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A mouse GITRl fusion protein drives T cell activation and antitumor activity in preclinical mouse models of cancer
Journal for ImmunoTherapy of Cancer volume 3, Article number: P191 (2015)
GITR is a member of the TNFR superfamily of proteins and is expressed on resting regulatory T cells and on other T cells, and NK cells, following activation. Signals through GITR have been shown to drive increased T cell activity and reduced regulatory T cell function. In order to explore the potential of therapeutically targeting GITR in a cancer setting, we generated a mouse GITRL fusion protein (mGITRL FP) consisting of the extracellular domain of mGITRL linked to a structural domain and an IgG Fc domain. The antitumor activity and pharmacodynamic effects of this molecule were then explored in the colorectal syngeneic model of cancer (CT26).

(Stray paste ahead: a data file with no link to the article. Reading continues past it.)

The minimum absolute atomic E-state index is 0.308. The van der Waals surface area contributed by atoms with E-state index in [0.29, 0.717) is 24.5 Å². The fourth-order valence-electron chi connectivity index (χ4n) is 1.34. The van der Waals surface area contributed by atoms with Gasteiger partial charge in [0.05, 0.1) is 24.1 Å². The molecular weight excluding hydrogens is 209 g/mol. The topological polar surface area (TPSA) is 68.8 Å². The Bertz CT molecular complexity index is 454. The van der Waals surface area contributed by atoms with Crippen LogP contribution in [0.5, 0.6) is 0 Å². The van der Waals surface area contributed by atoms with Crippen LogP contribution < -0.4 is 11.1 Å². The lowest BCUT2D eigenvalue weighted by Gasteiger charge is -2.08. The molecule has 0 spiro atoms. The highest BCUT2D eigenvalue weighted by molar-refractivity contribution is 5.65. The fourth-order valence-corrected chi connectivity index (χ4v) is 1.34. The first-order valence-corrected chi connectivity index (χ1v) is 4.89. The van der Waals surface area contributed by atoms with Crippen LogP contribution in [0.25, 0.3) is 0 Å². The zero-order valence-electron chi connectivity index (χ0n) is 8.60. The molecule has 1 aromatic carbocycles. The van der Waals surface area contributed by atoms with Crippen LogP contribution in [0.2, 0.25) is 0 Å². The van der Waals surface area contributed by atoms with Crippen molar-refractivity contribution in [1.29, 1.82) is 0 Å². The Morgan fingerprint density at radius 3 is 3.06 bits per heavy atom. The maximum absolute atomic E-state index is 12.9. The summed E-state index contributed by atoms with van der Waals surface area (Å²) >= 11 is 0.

Treatment of mice with mGITRL FP mediated anti-tumor activity that was dependent on isotype and exposure. The anti-tumour activity could be attributed at least in part to the increased activation and proliferation status of CD8+ and CD4+ T cells, as evidenced by increases in Ki67 expression, ICOS upregulation and increased cytokine secretion of these cells. Intratumourally we observed a significant decrease in the frequency of CD4+ T cells (including T regs), but a corresponding increase in cytotoxic CD8+ T cells.
OX40 is another member of the TNFR superfamily, that has similar expression and functions to GITR. In order to better understand the potential differences between targeting of these two pathways, the activity and pharmacodynamic effects of the mGITRL FP were additionally compared and contrasted to those of a mOX40L FP and the observed differences will be discussed.
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Leyland, R., Watkins, A., Bamber, L. et al. A mouse GITRl fusion protein drives T cell activation and antitumor activity in preclinical mouse models of cancer. j. immunotherapy cancer 3, P191 (2015). https://doi.org/10.1186/2051-1426-3-S2-P191
- Cell Activation
- Cell Function
- Antitumor Activity
- Structural Domain
- Extracellular Domain